CHICKEN TORTILLA SOUP

The only upside of having the influenza virus last week was the paper-handled shopping bag delivered to my doorstep by my friend Suzanne via her 10-year old, doe-eyed daughter. Inside was a crock of homemade lentil soup so delicious it nurtured me back to health in a way that neither excessive rest nor an OD of Flonase ever could. Love in a bowl, it was.

Baby it’s cold. And we’ve got colds…. and flus and viruses. Soup is the best medicine I know; a fact borne out in plenty of scientific research. Indeed, studies have found that soup, specifically chicken soup, heals (although I have anecdotal evidence that lentil soup heals, too).

While I was layed up, I thought a lot about chicken soup; and not just any chicken soup, but tangy, spicy, cilantro-y chicken tortilla soup. Dreaming about it was all I could do: My husband, away on business, wasn’t going to deliver the goods; it seemed irresponsible to task my children with standing over a boiling cauldron unattended; and my lentil soup had yet to arrive.

Hence today, when I was finally feeling like myself again, I gathered up all my ingredients and made a pot. It’s a tasty brew; more complex and compelling than grandma’s garden variety chicken noodle, and chock full of curative properties.

Chicken tortilla soup is something I make year round, tinkering with the ingredients depending on what’s in season. And like nearly everything coming out of my kitchen, I work in an abundance of vegetables. This time of year, carrots, cabbage, and canned tomatoes are the major players. In the summer I trade those out for corn, zucchini and local Romas.

You start by stewing bone-in chicken breasts in plenty of broth. Cooking the chicken on the bone makes for a juicier result, plus the bone imparts flavor to the soup. I used the last of the Thanksgiving turkey stock in my freezer, making the soup both extra tasty, and a little bit sentimental.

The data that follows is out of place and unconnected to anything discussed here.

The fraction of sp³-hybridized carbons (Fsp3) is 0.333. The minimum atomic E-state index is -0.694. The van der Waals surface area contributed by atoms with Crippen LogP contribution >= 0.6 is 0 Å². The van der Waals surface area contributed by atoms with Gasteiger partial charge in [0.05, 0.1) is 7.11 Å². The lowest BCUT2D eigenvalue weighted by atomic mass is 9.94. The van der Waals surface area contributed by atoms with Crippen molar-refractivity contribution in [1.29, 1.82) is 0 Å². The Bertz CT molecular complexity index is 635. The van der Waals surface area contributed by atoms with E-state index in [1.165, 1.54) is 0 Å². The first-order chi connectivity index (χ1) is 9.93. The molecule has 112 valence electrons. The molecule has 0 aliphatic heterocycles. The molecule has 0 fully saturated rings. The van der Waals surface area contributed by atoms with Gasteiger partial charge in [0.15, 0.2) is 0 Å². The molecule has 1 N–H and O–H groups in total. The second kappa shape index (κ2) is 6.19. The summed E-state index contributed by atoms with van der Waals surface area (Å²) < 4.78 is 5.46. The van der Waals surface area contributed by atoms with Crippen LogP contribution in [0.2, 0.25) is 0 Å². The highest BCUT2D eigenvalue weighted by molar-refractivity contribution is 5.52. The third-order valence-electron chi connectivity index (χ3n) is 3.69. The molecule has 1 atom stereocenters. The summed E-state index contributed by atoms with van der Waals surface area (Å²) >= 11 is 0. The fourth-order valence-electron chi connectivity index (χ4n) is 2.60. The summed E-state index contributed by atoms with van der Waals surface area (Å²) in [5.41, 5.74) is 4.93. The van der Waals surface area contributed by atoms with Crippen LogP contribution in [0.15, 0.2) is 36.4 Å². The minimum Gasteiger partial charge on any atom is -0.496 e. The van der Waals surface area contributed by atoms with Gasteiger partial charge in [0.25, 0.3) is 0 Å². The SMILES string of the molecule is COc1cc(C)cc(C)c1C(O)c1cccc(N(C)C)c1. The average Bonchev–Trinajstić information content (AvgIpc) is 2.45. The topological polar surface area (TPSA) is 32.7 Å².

The beauty of this soup is truly making it your own. All the seasoning comes at the tail end using whatever combination of lime juice, cilantro and jalapeno pepper suits your fancy. I like to top each bowl with tortilla strips that I crisp in the oven, along with crumbled cotija, a salty Mexican cheese. Naturally, you can use crushed, store-bought tortilla chips as a short cut, and top the soup with shredded Cheddar or diced avocado if you can’t get your hands on cotija. Get the kids in on the action by having them assemble their own bowls at the table.

You needn’t wait to get the flu to make this soup. In fact, it’s a much happier experience without it. I fed it to my robust brood tonight and it was a winner. It also happens to do fabulously inside a thermos, with little containers of crispy tortillas and cheese on the side, to be added at the lunch table.

If you have a friend who is sick, make this for them. Love in a bowl is meant for sharing.

 

CHICKEN TORTILLA SOUP
For a short cut, use store-bought tortilla chips instead of cutting up corn tortillas and crisping them in the oven. A dish of cubed avocado makes a nice topper for this soup as well.